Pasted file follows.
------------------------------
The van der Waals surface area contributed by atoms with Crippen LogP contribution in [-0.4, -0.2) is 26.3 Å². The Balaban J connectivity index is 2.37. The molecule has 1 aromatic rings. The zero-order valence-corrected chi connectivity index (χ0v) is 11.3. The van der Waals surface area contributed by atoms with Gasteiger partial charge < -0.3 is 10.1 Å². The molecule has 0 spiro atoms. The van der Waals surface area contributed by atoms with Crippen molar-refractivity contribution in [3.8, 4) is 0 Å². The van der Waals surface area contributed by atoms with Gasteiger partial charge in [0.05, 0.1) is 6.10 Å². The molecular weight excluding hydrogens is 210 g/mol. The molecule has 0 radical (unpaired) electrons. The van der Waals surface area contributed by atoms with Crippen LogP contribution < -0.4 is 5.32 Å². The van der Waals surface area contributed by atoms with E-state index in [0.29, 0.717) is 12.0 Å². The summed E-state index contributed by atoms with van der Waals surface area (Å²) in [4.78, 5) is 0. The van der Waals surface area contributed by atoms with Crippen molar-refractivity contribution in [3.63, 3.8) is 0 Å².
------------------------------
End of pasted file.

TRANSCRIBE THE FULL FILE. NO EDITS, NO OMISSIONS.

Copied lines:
The van der Waals surface area contributed by atoms with Crippen LogP contribution in [-0.4, -0.2) is 26.3 Å². The Balaban J connectivity index is 2.37. The molecule has 1 aromatic rings. The zero-order valence-corrected chi connectivity index (χ0v) is 11.3. The van der Waals surface area contributed by atoms with Gasteiger partial charge < -0.3 is 10.1 Å². The molecule has 0 spiro atoms. The van der Waals surface area contributed by atoms with Crippen molar-refractivity contribution in [3.8, 4) is 0 Å². The van der Waals surface area contributed by atoms with Gasteiger partial charge in [0.05, 0.1) is 6.10 Å². The molecular weight excluding hydrogens is 210 g/mol. The molecule has 0 radical (unpaired) electrons. The van der Waals surface area contributed by atoms with Crippen LogP contribution < -0.4 is 5.32 Å². The van der Waals surface area contributed by atoms with E-state index in [0.29, 0.717) is 12.0 Å². The summed E-state index contributed by atoms with van der Waals surface area (Å²) in [4.78, 5) is 0. The van der Waals surface area contributed by atoms with Crippen molar-refractivity contribution in [3.63, 3.8) is 0 Å².